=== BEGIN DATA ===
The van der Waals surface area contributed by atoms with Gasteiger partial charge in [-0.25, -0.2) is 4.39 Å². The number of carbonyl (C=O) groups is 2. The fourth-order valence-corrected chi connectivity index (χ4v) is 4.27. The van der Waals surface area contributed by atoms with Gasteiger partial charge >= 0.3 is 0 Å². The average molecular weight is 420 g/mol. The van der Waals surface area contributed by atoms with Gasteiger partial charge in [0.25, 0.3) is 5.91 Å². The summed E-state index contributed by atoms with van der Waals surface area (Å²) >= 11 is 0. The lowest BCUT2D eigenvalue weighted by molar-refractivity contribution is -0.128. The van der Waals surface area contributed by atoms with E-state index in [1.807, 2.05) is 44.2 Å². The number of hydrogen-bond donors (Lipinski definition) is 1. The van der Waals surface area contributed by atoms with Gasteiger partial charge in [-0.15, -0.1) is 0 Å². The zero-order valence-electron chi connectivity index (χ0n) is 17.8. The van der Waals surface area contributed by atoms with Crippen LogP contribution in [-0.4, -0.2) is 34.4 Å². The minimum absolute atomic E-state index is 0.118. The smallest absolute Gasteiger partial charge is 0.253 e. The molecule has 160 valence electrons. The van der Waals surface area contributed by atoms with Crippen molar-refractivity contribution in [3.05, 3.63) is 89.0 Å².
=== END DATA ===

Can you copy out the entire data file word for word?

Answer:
The van der Waals surface area contributed by atoms with Gasteiger partial charge in [-0.25, -0.2) is 4.39 Å². The number of carbonyl (C=O) groups is 2. The fourth-order valence-corrected chi connectivity index (χ4v) is 4.27. The van der Waals surface area contributed by atoms with Gasteiger partial charge >= 0.3 is 0 Å². The average molecular weight is 420 g/mol. The van der Waals surface area contributed by atoms with Gasteiger partial charge in [0.25, 0.3) is 5.91 Å². The summed E-state index contributed by atoms with van der Waals surface area (Å²) >= 11 is 0. The lowest BCUT2D eigenvalue weighted by molar-refractivity contribution is -0.128. The van der Waals surface area contributed by atoms with E-state index in [1.807, 2.05) is 44.2 Å². The number of hydrogen-bond donors (Lipinski definition) is 1. The van der Waals surface area contributed by atoms with Gasteiger partial charge in [-0.15, -0.1) is 0 Å². The zero-order valence-electron chi connectivity index (χ0n) is 17.8. The van der Waals surface area contributed by atoms with Crippen LogP contribution in [-0.4, -0.2) is 34.4 Å². The minimum absolute atomic E-state index is 0.118. The smallest absolute Gasteiger partial charge is 0.253 e. The molecule has 160 valence electrons. The van der Waals surface area contributed by atoms with Crippen molar-refractivity contribution in [3.05, 3.63) is 89.0 Å².